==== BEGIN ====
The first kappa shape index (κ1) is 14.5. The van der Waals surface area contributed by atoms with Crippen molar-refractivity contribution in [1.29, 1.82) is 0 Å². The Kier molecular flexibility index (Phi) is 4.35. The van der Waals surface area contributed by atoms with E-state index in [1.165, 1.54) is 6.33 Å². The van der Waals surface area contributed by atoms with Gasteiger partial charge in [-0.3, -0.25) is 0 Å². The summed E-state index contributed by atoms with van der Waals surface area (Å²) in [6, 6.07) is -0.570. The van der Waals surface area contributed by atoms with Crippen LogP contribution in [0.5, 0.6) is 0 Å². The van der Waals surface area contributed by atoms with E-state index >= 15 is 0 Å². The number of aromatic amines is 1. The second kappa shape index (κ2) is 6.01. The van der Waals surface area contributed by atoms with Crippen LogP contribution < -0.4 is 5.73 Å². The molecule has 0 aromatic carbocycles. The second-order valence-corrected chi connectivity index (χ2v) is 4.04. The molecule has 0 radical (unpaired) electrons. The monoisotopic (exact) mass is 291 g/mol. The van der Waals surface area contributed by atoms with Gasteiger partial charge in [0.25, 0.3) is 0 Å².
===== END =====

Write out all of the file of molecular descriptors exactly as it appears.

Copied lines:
The first kappa shape index (κ1) is 14.5. The van der Waals surface area contributed by atoms with Crippen molar-refractivity contribution in [1.29, 1.82) is 0 Å². The Kier molecular flexibility index (Phi) is 4.35. The van der Waals surface area contributed by atoms with E-state index in [1.165, 1.54) is 6.33 Å². The van der Waals surface area contributed by atoms with Gasteiger partial charge in [-0.3, -0.25) is 0 Å². The summed E-state index contributed by atoms with van der Waals surface area (Å²) in [6, 6.07) is -0.570. The van der Waals surface area contributed by atoms with Crippen LogP contribution in [0.5, 0.6) is 0 Å². The van der Waals surface area contributed by atoms with E-state index >= 15 is 0 Å². The number of aromatic amines is 1. The second kappa shape index (κ2) is 6.01. The van der Waals surface area contributed by atoms with Crippen LogP contribution < -0.4 is 5.73 Å². The molecule has 0 aromatic carbocycles. The second-order valence-corrected chi connectivity index (χ2v) is 4.04. The molecule has 0 radical (unpaired) electrons. The monoisotopic (exact) mass is 291 g/mol. The van der Waals surface area contributed by atoms with Gasteiger partial charge in [0.25, 0.3) is 0 Å².